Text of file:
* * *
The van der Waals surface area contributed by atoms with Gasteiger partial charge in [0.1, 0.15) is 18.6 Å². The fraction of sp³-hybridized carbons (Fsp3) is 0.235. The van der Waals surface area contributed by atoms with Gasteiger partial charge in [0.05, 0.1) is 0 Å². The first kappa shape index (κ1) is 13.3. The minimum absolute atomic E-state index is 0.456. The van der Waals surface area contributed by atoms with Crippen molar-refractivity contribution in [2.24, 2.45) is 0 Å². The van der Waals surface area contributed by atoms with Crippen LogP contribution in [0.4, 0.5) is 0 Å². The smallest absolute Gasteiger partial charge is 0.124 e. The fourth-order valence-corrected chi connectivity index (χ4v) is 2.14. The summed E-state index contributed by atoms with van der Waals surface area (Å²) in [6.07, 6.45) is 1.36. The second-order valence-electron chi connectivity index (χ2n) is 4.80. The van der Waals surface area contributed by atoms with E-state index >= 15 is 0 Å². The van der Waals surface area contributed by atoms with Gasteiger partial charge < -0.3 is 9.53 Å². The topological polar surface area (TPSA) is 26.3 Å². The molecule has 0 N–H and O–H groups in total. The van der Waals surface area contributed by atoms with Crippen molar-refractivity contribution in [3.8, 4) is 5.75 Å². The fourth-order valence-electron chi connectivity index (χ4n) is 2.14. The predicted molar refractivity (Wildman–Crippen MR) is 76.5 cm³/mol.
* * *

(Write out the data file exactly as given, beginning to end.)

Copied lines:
The van der Waals surface area contributed by atoms with Gasteiger partial charge in [0.1, 0.15) is 18.6 Å². The fraction of sp³-hybridized carbons (Fsp3) is 0.235. The van der Waals surface area contributed by atoms with Gasteiger partial charge in [0.05, 0.1) is 0 Å². The first kappa shape index (κ1) is 13.3. The minimum absolute atomic E-state index is 0.456. The van der Waals surface area contributed by atoms with Crippen molar-refractivity contribution in [2.24, 2.45) is 0 Å². The van der Waals surface area contributed by atoms with Crippen LogP contribution in [0.4, 0.5) is 0 Å². The smallest absolute Gasteiger partial charge is 0.124 e. The fourth-order valence-corrected chi connectivity index (χ4v) is 2.14. The summed E-state index contributed by atoms with van der Waals surface area (Å²) in [6.07, 6.45) is 1.36. The second-order valence-electron chi connectivity index (χ2n) is 4.80. The van der Waals surface area contributed by atoms with E-state index >= 15 is 0 Å². The van der Waals surface area contributed by atoms with Gasteiger partial charge < -0.3 is 9.53 Å². The topological polar surface area (TPSA) is 26.3 Å². The molecule has 0 N–H and O–H groups in total. The van der Waals surface area contributed by atoms with Crippen molar-refractivity contribution in [3.8, 4) is 5.75 Å². The fourth-order valence-electron chi connectivity index (χ4n) is 2.14. The predicted molar refractivity (Wildman–Crippen MR) is 76.5 cm³/mol.